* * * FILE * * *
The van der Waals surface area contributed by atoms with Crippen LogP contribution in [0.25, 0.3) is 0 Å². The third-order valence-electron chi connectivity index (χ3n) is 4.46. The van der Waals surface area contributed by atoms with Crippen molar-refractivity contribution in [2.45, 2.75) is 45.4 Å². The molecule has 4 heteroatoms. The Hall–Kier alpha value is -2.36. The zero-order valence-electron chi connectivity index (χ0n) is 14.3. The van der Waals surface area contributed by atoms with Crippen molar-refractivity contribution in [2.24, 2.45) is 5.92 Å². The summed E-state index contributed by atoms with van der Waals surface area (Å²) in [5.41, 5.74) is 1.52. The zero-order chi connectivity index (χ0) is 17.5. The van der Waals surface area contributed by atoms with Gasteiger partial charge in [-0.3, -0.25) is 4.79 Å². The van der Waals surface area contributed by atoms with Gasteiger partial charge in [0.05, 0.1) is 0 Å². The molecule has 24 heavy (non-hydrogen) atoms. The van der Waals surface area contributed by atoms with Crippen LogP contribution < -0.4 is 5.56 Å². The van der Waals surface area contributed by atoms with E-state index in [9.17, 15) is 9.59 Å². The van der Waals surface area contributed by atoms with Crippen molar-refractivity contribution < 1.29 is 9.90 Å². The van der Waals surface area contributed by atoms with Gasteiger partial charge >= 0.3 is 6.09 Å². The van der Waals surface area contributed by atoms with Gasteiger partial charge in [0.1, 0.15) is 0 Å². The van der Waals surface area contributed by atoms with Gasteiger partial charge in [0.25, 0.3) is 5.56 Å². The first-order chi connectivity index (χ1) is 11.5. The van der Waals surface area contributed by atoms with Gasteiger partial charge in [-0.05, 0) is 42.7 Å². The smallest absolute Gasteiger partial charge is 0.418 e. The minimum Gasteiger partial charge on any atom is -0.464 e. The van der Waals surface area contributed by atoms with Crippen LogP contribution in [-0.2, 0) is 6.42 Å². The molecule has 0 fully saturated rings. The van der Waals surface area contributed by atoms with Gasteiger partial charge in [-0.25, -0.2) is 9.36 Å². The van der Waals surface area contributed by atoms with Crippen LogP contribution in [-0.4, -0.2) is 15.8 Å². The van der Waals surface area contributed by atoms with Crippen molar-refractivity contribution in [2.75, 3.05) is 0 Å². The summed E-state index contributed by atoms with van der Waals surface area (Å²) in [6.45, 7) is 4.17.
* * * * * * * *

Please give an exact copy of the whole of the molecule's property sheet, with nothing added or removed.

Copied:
The van der Waals surface area contributed by atoms with Crippen LogP contribution in [0.25, 0.3) is 0 Å². The third-order valence-electron chi connectivity index (χ3n) is 4.46. The van der Waals surface area contributed by atoms with Crippen molar-refractivity contribution in [2.45, 2.75) is 45.4 Å². The molecule has 4 heteroatoms. The Hall–Kier alpha value is -2.36. The zero-order valence-electron chi connectivity index (χ0n) is 14.3. The van der Waals surface area contributed by atoms with Crippen molar-refractivity contribution in [2.24, 2.45) is 5.92 Å². The summed E-state index contributed by atoms with van der Waals surface area (Å²) in [5.41, 5.74) is 1.52. The zero-order chi connectivity index (χ0) is 17.5. The van der Waals surface area contributed by atoms with Gasteiger partial charge in [-0.3, -0.25) is 4.79 Å². The van der Waals surface area contributed by atoms with Gasteiger partial charge in [0.05, 0.1) is 0 Å². The molecule has 24 heavy (non-hydrogen) atoms. The van der Waals surface area contributed by atoms with Crippen LogP contribution < -0.4 is 5.56 Å². The van der Waals surface area contributed by atoms with E-state index in [9.17, 15) is 9.59 Å². The van der Waals surface area contributed by atoms with Crippen molar-refractivity contribution < 1.29 is 9.90 Å². The van der Waals surface area contributed by atoms with Gasteiger partial charge >= 0.3 is 6.09 Å². The van der Waals surface area contributed by atoms with Gasteiger partial charge in [0.1, 0.15) is 0 Å². The van der Waals surface area contributed by atoms with Gasteiger partial charge in [0.25, 0.3) is 5.56 Å². The first-order chi connectivity index (χ1) is 11.5. The van der Waals surface area contributed by atoms with Gasteiger partial charge in [-0.05, 0) is 42.7 Å². The smallest absolute Gasteiger partial charge is 0.418 e. The minimum Gasteiger partial charge on any atom is -0.464 e. The van der Waals surface area contributed by atoms with Crippen LogP contribution in [-0.2, 0) is 6.42 Å². The molecule has 0 fully saturated rings. The van der Waals surface area contributed by atoms with Gasteiger partial charge in [-0.25, -0.2) is 9.36 Å². The van der Waals surface area contributed by atoms with Crippen LogP contribution in [-0.4, -0.2) is 15.8 Å². The van der Waals surface area contributed by atoms with Crippen molar-refractivity contribution in [2.75, 3.05) is 0 Å². The summed E-state index contributed by atoms with van der Waals surface area (Å²) in [6.45, 7) is 4.17.